Smelling Your Boyfriend’s Shirt May Make You Less Stressed, The Study Reveals

The new study lends some scientific backing to anyone who’s ever worn their partner’s shirt or slept on their side of the bed when they weren’t around. Many girls like to take clothes from their boyfriend and enjoy the smell. Well, if you’re not a fan of wearing your man’s T-shirt, then you can just sniff it. And your actions won’t seem strange since the smell of your partner is an excellent anti-stress tool. Yes, the ability to feel less stressed was always right at your fingertips.

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We at PoopBite are in a hurry to share with you the unexpected and interesting results of this study. And after reading this you can take your boyfriend’s favorite sweatshirt without any doubts. You will even be able to justify it with science.

Conducting an experiment

The study involved 96 women who sniffed shirts. The men were given them in advance and asked to wear them for 24 hours without using deodorants, perfumes, or any other products that had a smell. They were also asked to not to eat anything that could change their smell and do not smoke.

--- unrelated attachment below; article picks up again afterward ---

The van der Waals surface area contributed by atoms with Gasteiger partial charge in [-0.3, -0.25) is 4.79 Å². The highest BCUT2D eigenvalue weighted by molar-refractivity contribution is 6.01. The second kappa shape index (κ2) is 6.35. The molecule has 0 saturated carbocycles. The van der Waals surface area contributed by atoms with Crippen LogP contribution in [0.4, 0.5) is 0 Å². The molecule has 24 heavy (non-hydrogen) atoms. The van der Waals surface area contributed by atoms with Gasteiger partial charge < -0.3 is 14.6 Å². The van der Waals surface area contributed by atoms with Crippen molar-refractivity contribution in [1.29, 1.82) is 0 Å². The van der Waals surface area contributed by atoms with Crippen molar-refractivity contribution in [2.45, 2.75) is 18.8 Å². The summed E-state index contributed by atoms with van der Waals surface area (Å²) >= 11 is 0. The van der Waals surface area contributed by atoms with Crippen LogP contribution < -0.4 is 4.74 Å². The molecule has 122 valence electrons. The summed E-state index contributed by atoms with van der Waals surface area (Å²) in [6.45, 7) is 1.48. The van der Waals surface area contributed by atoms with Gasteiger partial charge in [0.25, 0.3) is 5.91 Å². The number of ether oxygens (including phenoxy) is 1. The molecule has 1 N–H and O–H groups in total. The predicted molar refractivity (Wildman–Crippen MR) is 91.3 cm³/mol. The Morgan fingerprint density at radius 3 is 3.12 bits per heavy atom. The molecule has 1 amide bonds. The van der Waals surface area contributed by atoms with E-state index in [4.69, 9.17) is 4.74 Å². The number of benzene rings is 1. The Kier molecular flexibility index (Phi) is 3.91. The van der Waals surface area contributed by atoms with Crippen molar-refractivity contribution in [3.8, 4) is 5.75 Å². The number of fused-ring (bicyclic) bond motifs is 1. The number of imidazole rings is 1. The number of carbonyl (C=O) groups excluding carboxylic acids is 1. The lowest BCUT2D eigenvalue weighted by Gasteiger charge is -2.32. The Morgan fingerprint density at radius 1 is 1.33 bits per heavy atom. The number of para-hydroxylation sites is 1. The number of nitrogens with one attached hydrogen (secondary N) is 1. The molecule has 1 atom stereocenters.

There were 3 types of shirts: one worn by her partner, one worn by another person, and a neutral, unworn shirt. And each woman was blindly given and sniffed only one of them. Then they went through a test that increased their stress. Namely, a mock job interview and a mental task. They also gave saliva samples to measure the level of cortisol (a stress hormone) in their bodies and they were asked questions about how stressed they felt.

Recognition led to better results.

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As a result, it turned out that the women who sniffed their partner’s shirt experienced less stress both before and after the test than those who sniffed a stranger’s shirt. Interestingly, despite the increased cortisol in those who got the stranger’s shirt, the women themselves didn’t say that they felt stressed.